Immortan Joe

“I want them back, they are my property!”

FURY ROAD was utterly bonkers in the best possible way. Fever dream imagery strung on an action-narrative thread, where each action and shot were intricately choreographed like an insane diesel ballet. Emotions and themes were expressed in a dance of human bodies and auto bodies done with real vehicles and flesh-and-blood stunt crew, elevating it to another level of beauty and wonder. I’m often mystified by real dance, actual poetry, true opera and genuine ballet, but respond to poetic balletic and operatic qualities used elsewhere, such as this nutty masterpiece. George Miller once said that he wants to make pure-cinema films; understandable to foreign audiences even without subtitles, and that’s exactly what he’s done. MAD MAX’s post-apocalyptic world, where civilisation and humanity have been stripped bare and the protagonist is reduced to his monosyllabic basics, is a laboratory for Miller to explore the limits of non-verbal cinematic communication. Zach Snyder’s SUCKERPUNCH, or the Wachowskis’ SPEED RACER were praised by some as pure kinetic cinema, but left me utterly cold, and I suspect that Michael Bay has always strived to make a film like FURY ROAD, but all he can manage is a Michael Bay movie. What FURY ROAD has, that so many similar similar movies lack, is clear visual staging, superlative action choreography and inspired editing, resulting in a transcendent cinematic experience. Filmic visual language, and the boldest world-building since 1977’s STAR WARS, tell us all we need to know, and with hardly a word spoken.

In the 1970s-1980s MAD MAX movies, Max had witnessed the end of society and thus would’ve been of the same generation as Immortan Joe. Although Mel Gibson has fallen from grace in recent years, an older weatherbeaten Mad Mel would’ve been interesting to me and Mel’s recent rocky history might’ve added interesting shadings to this story of a broken man who redeems himself, but Tom Hardy was incredible and I quickly got used to his younger Max. In this reimagining, Max is the same age as Furiosa and thus couldn’t remember the time before the fall of society 30-40 years prior, so he may not be the same Max that I once knew. That Max was a  cop with a wife and toddler son but this Max’s flashbacks were of a 10 year old girl and a variety of other as-yet unknown characters. Various fan theories attempt to explain this, and other fan theories about those fan theories aside, the MAD MAX movies were never a ‘saga’ with a beginning middle and an end. To me, they seemed to be yarns about a wandering antihero, told by other characters touched by him. ROAD WARRIOR was narrated by the Feral Kid, and THUNDERDOME was narrated by Savannah, both having become community leaders via the long-ago assistance of Max. There was no narration in MAD MAX, but it may have been told from the point of view of Max’s boss, Fifi, remembering a gifted young man who fell to savagery, becoming a symbol of the lost potential of humanity. In FURY ROAD the narration is by Max himself, effectively denting my pet nerd-theory but the broader point still holds; looking for timeline continuity in the MAD MAX series is not what these films are all about. Miller may intend to change Max’s back story in this ‘reimagining’ and in typical Miller style, screen time isn’t wasted on jibber-jabber. We just need to trust Miller and hold on because his War Rig is already moving.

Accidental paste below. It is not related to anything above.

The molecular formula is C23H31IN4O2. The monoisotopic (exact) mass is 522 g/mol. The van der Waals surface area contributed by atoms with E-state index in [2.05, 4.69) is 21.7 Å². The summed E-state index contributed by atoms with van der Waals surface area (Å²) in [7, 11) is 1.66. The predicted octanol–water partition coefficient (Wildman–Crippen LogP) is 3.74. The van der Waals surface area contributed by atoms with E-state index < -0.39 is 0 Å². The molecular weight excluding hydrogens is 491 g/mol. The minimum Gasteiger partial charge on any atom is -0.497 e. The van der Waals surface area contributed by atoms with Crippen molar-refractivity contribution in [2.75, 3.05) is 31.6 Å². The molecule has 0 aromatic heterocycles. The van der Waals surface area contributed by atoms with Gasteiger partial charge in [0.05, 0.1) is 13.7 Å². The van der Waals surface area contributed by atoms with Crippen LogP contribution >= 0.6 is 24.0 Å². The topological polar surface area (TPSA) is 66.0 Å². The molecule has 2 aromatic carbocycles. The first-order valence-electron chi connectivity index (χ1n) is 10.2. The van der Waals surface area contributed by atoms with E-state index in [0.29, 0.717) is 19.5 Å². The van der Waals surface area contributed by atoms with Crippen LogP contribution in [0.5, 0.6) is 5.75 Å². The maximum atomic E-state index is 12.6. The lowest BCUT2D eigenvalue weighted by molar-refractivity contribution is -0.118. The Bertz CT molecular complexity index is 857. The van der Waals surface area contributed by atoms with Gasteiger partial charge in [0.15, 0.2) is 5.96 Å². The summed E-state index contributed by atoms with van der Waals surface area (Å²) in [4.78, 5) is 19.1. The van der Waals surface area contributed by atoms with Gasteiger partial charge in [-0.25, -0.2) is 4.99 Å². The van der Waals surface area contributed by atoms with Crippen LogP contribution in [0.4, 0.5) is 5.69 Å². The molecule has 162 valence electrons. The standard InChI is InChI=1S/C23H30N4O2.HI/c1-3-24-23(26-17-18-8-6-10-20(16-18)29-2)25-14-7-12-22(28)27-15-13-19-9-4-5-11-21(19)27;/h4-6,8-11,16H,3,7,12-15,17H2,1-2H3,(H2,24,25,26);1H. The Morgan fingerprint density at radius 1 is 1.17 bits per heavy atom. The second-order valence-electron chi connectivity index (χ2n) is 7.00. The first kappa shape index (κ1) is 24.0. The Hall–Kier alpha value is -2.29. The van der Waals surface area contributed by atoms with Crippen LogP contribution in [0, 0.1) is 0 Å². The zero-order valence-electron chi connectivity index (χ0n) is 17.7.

A cock-blocked Immortan Joe calls his Warboys to back him up as he chases his 5 Wives, who are high-tailing it to a promised land called THE GREEN PLACE. The most anaemic Warboy of all is NUX, who uses Max as a mobile blood-bag strapped to his ride. Although Immortan Joe has the management style of Joe Stalin, any warlord who has a blind guitarist and albino taiko drum crew on retainer as part of his war party has a lot of post apocalyptic panache. Meanwhile, the chase enters a cyclone and Max gets free, only to have a savage brawl with FURIOSA.

Max vs Furiosa

“Each of us in our own way was broken. It was hard to know who was more crazy… me, or everyone else.”

From the very beginning, Miller set his MAD MAX films at an unspecified point in the future so he was not bound by mere realism. They are broad, operatic and even cartoonish but within that neo-mythological framework, Miller explores real-world issues. Many viewers respond to feminist themes (clearly Max has come a long way since Phillip Adams accused him of being ‘a special favourite of rapists, sadists, child murderers and incipient Mansons‘ in 1979) while some male fans groan that their macho-male-movie-icon has been reduced to a supporting character in his own movie (and to women, no less). These angry boys in their “No Gurlz Allowed” treehouse forget that Max was always a passenger in stories driven by other characters’ goals; Max’s boss Fifi in the first film, Papagallo in the second, and Aunty Entity and Savannah (yes, women) in the third. I admit to an internal groan when Charlize Theron was cast, but in my case it was fear of Hollywood meddling, THUNDERDOME-style, and because I’d been soured by her role in PROMETHEUS, another franchise restart by a 1970s director-hero that was (for me anyway) a total clunker. I need not have worried because Charlize Theron was utterly fantastic in this movie. Using her dancer training she expressed so much in movement, and nuanced acting evoked the complex inner life of the marvellous character Furiosa, all with little dialog.